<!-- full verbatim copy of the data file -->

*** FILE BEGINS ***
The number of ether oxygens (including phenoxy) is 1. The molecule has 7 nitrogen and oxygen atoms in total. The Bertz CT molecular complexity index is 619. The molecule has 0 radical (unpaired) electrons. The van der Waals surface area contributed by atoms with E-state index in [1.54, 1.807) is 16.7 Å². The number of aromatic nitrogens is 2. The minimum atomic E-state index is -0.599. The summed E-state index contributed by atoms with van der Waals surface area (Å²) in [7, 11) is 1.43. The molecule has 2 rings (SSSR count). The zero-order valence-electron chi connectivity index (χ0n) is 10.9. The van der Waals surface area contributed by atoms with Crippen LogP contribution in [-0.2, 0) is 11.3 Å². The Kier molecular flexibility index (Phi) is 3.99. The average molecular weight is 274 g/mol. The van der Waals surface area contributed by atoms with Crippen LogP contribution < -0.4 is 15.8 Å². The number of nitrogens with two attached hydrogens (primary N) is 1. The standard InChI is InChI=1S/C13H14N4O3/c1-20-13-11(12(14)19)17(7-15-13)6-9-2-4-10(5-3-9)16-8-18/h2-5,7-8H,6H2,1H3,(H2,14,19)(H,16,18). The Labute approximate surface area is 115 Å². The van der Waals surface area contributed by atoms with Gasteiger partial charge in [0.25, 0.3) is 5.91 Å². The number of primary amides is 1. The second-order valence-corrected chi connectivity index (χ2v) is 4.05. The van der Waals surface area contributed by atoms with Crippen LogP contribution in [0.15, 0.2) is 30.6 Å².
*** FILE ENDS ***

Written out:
The number of ether oxygens (including phenoxy) is 1. The molecule has 7 nitrogen and oxygen atoms in total. The Bertz CT molecular complexity index is 619. The molecule has 0 radical (unpaired) electrons. The van der Waals surface area contributed by atoms with E-state index in [1.54, 1.807) is 16.7 Å². The number of aromatic nitrogens is 2. The minimum atomic E-state index is -0.599. The summed E-state index contributed by atoms with van der Waals surface area (Å²) in [7, 11) is 1.43. The molecule has 2 rings (SSSR count). The zero-order valence-electron chi connectivity index (χ0n) is 10.9. The van der Waals surface area contributed by atoms with Crippen LogP contribution in [-0.2, 0) is 11.3 Å². The Kier molecular flexibility index (Phi) is 3.99. The average molecular weight is 274 g/mol. The van der Waals surface area contributed by atoms with Crippen LogP contribution < -0.4 is 15.8 Å². The number of nitrogens with two attached hydrogens (primary N) is 1. The standard InChI is InChI=1S/C13H14N4O3/c1-20-13-11(12(14)19)17(7-15-13)6-9-2-4-10(5-3-9)16-8-18/h2-5,7-8H,6H2,1H3,(H2,14,19)(H,16,18). The Labute approximate surface area is 115 Å². The van der Waals surface area contributed by atoms with Gasteiger partial charge in [0.25, 0.3) is 5.91 Å². The number of primary amides is 1. The second-order valence-corrected chi connectivity index (χ2v) is 4.05. The van der Waals surface area contributed by atoms with Crippen LogP contribution in [0.15, 0.2) is 30.6 Å².